Europe draws up the battle lines on financial regulation

It should come as no surprise that the European Commission will launch a bid to create a pan-European financial regulator. The abject failure of national regulators to prevent, predict or plan for the successive crises that have swamped the financial services sector over the past 18 months is an open invitation to a highly interventionist organisation like the Commission to step in.
It will be an interesting battle. Gordon Brown shows few signs of admitting that the system of regulation he put in place in the early days of the Labour government was deeply flawed. I have seen reports suggesting that the Prime Minister has "relaxed" his opposition to more Europe-wide regulation but I don't see that reflected in anything he says. At the weekend, he was critical of proposals - gathering pace on both sides of the Atlantic - to restore the split between retail and investment banking. It does seem that he just cannot bring himself to admit that anything he has done or supported in the past has been wrong.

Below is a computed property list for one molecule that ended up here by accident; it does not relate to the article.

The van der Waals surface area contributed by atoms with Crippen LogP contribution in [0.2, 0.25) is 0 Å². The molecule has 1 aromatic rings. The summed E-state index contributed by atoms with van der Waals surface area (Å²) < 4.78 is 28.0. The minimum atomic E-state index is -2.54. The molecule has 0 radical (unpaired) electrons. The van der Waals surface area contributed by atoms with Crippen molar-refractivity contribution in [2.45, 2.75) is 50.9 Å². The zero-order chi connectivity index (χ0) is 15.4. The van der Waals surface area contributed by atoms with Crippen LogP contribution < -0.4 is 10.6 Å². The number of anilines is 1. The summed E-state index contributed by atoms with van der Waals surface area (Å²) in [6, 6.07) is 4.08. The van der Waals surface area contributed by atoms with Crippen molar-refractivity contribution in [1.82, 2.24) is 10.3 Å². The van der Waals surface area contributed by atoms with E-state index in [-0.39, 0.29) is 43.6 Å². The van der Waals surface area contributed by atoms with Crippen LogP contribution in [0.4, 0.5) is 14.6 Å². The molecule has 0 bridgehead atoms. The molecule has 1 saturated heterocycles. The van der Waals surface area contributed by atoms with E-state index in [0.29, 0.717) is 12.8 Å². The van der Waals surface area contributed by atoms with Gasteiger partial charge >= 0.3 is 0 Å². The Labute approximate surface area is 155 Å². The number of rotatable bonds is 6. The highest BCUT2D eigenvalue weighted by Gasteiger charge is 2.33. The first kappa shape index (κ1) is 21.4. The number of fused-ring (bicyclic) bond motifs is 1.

He will oppose the creation of any pan-European regulator once it becomes clear that it wants to approach regulation in a different way to that he put in place in the UK. This will leave the UK very isolated as the rest of Europe sees our system as being the most deeply flawed which is why we have the most serious problems.
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